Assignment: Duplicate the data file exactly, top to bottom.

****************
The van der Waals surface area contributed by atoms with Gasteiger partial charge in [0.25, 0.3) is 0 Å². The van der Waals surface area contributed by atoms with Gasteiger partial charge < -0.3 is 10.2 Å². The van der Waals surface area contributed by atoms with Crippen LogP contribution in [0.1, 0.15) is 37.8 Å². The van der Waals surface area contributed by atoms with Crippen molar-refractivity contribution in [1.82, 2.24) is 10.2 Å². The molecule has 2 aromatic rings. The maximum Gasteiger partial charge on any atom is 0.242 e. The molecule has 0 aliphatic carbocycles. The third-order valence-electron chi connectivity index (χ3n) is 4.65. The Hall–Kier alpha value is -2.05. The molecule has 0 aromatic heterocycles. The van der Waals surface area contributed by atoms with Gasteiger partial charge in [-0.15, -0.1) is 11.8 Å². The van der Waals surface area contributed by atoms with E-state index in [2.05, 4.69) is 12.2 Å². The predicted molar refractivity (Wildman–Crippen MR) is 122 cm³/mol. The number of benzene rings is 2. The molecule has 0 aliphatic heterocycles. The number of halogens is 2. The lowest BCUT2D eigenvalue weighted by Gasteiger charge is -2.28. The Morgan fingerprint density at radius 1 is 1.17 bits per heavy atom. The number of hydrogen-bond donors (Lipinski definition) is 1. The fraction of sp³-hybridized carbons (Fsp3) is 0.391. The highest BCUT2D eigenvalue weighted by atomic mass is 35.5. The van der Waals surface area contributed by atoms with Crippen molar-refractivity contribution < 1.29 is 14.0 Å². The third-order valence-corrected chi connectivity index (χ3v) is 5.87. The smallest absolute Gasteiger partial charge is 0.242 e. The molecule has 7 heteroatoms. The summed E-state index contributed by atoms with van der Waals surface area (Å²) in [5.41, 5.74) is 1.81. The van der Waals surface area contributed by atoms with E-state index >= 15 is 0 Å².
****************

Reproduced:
The van der Waals surface area contributed by atoms with Gasteiger partial charge in [0.25, 0.3) is 0 Å². The van der Waals surface area contributed by atoms with Gasteiger partial charge < -0.3 is 10.2 Å². The van der Waals surface area contributed by atoms with Crippen LogP contribution in [0.1, 0.15) is 37.8 Å². The van der Waals surface area contributed by atoms with Crippen molar-refractivity contribution in [1.82, 2.24) is 10.2 Å². The molecule has 2 aromatic rings. The maximum Gasteiger partial charge on any atom is 0.242 e. The molecule has 0 aliphatic carbocycles. The third-order valence-electron chi connectivity index (χ3n) is 4.65. The Hall–Kier alpha value is -2.05. The molecule has 0 aromatic heterocycles. The van der Waals surface area contributed by atoms with Gasteiger partial charge in [-0.15, -0.1) is 11.8 Å². The van der Waals surface area contributed by atoms with E-state index in [2.05, 4.69) is 12.2 Å². The predicted molar refractivity (Wildman–Crippen MR) is 122 cm³/mol. The number of benzene rings is 2. The molecule has 0 aliphatic heterocycles. The number of halogens is 2. The lowest BCUT2D eigenvalue weighted by Gasteiger charge is -2.28. The Morgan fingerprint density at radius 1 is 1.17 bits per heavy atom. The number of hydrogen-bond donors (Lipinski definition) is 1. The fraction of sp³-hybridized carbons (Fsp3) is 0.391. The highest BCUT2D eigenvalue weighted by atomic mass is 35.5. The van der Waals surface area contributed by atoms with Crippen molar-refractivity contribution < 1.29 is 14.0 Å². The third-order valence-corrected chi connectivity index (χ3v) is 5.87. The smallest absolute Gasteiger partial charge is 0.242 e. The molecule has 7 heteroatoms. The summed E-state index contributed by atoms with van der Waals surface area (Å²) in [5.41, 5.74) is 1.81. The van der Waals surface area contributed by atoms with E-state index >= 15 is 0 Å².